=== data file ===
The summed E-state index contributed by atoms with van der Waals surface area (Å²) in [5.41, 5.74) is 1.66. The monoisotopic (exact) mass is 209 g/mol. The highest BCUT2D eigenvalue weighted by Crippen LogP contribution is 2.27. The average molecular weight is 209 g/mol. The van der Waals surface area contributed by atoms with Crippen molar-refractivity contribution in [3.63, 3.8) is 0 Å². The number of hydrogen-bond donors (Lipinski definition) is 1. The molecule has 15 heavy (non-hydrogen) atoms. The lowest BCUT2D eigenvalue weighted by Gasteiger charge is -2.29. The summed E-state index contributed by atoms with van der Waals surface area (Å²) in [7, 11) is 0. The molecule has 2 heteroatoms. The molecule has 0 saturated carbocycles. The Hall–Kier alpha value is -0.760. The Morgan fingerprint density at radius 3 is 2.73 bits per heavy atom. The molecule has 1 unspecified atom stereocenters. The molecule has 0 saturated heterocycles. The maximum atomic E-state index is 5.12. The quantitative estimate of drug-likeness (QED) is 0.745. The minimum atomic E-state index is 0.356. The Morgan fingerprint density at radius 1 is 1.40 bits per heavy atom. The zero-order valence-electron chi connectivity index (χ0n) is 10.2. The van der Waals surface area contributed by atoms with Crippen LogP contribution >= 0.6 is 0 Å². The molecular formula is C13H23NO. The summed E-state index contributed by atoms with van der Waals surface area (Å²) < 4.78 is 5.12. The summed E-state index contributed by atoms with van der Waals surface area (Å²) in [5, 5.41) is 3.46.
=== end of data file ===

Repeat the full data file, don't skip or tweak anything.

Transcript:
The summed E-state index contributed by atoms with van der Waals surface area (Å²) in [5.41, 5.74) is 1.66. The monoisotopic (exact) mass is 209 g/mol. The highest BCUT2D eigenvalue weighted by Crippen LogP contribution is 2.27. The average molecular weight is 209 g/mol. The van der Waals surface area contributed by atoms with Crippen molar-refractivity contribution in [3.63, 3.8) is 0 Å². The number of hydrogen-bond donors (Lipinski definition) is 1. The molecule has 15 heavy (non-hydrogen) atoms. The lowest BCUT2D eigenvalue weighted by Gasteiger charge is -2.29. The summed E-state index contributed by atoms with van der Waals surface area (Å²) in [7, 11) is 0. The molecule has 2 heteroatoms. The molecule has 0 saturated carbocycles. The Hall–Kier alpha value is -0.760. The Morgan fingerprint density at radius 3 is 2.73 bits per heavy atom. The molecule has 1 unspecified atom stereocenters. The molecule has 0 saturated heterocycles. The maximum atomic E-state index is 5.12. The quantitative estimate of drug-likeness (QED) is 0.745. The minimum atomic E-state index is 0.356. The Morgan fingerprint density at radius 1 is 1.40 bits per heavy atom. The zero-order valence-electron chi connectivity index (χ0n) is 10.2. The van der Waals surface area contributed by atoms with Crippen LogP contribution >= 0.6 is 0 Å². The molecular formula is C13H23NO. The summed E-state index contributed by atoms with van der Waals surface area (Å²) < 4.78 is 5.12. The summed E-state index contributed by atoms with van der Waals surface area (Å²) in [5, 5.41) is 3.46.